So should it be with you. When you have done all you have been commanded, say, ‘We are unprofitable servants; we have done what we were obliged to do’” (Lk  17:10). 
This ending verse from today’s Gospel account from Luke flies in the face of the ideals of fame and honor that many in our culture believe we ought to be striving for. After all, everyone wants their fifteen minutes of fame, don’t they?
The point Jesus is making with his disciples is one of perspective. We need to constantly remember that God is the Creator and we are his created beings. Our life is completely dependent on him and whether we like the analogy or the reality that we are servants, that is not only how we were created, but what will, in the end, bring us the most meaning and fulfillment, serving God and one another without hesitation.
This is no dictatorial or tyrannical power play by God through his crown prince Jesus. Jesus himself consistently served his Father and would do so in the fullness of giving himself on the Cross. This is best summarized by Paul in his Letter to the Philippians, when he echoes one of the most ancient Christian hymns: “Though he was in the form of God, Jesus did not deem equality with God something to be grasped. Rather he emptied himself and took the form of a slave, being born in the likeness of men.” 
Jesus, the divine Son of God, entered into our human condition because he was serving the will of his Father. We are to do the same. God is the director of his epic drama and each of us has a part to play. Our faith grows as we empty ourselves from our own grasping nature of seeking control, of being in charge, and seeking to be the director.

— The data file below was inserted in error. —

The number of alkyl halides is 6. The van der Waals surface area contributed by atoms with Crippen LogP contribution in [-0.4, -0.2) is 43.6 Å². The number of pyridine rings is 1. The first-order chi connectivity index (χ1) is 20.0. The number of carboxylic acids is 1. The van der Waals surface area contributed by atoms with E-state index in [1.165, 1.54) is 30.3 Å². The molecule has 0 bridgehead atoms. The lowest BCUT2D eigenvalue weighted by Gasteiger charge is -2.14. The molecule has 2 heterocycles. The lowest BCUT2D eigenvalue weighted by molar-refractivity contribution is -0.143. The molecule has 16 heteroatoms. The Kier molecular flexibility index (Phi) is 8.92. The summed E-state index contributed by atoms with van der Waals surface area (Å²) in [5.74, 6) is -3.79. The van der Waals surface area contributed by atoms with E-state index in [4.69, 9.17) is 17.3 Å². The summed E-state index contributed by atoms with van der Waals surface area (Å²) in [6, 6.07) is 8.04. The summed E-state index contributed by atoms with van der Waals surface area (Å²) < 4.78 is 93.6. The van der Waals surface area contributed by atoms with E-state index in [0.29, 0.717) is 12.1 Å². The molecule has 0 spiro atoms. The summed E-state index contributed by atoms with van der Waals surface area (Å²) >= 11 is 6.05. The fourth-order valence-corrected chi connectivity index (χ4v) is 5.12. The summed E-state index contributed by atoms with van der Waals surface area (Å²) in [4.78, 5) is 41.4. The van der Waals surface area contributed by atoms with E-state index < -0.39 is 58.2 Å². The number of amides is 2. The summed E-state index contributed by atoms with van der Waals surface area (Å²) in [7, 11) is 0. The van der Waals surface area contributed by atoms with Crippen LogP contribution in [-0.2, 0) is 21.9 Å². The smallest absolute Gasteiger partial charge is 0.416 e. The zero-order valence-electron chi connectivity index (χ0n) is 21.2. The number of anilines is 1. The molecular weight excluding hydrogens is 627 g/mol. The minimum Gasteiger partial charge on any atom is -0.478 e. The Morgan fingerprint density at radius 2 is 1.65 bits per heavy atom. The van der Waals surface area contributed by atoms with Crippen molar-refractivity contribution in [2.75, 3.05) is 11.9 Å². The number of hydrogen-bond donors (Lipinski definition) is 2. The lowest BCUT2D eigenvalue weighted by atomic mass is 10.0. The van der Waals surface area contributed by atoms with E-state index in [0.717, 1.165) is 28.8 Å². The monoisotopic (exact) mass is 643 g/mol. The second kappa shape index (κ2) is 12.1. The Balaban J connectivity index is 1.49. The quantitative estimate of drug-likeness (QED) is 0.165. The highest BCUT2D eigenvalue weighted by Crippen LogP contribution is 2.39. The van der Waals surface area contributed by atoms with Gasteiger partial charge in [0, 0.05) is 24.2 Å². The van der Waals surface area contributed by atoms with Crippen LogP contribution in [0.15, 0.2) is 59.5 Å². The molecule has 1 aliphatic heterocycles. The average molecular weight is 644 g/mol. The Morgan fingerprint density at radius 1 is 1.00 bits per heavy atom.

One of the reasons many of us have trouble with this type of imagery and language is because we consistently see so much abuse of power for selfish gain. This is not God’s goal. He does not need us, he is fully self-sufficient without our worship or service. It is we who need him and through the opening of our mind and heart to his direction, by acting on every word that comes from him, we do not become diminished we expand and become more!
We truly become ourselves, we are fully alive, when we resist living in the past or projecting ourselves into the future. Fr. Robert E. Kennedy states this point well: “Our true self is given to us moment by moment. We live, we find ourselves, to the extent that moment by moment we turn to the will of God.” This is the beating heart of our faith, to place ourselves in a posture to hear the will of God, and act upon it in our willingness to serve him. In doing so, we lose our life, so to find it. 
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Photo: Ceiling from the Cathedral of St Mary of the Assumption, where I went to Mass for the Saturday Vigil last night while visiting our daughter Mia in San Francisco. A good picture to meditate on!
Kennedy, Robert E. Zen Spirit, Christian Spirit. Continuum International, NY: 2004.
Link for the Mass readings for Sunday, October 6, 2019

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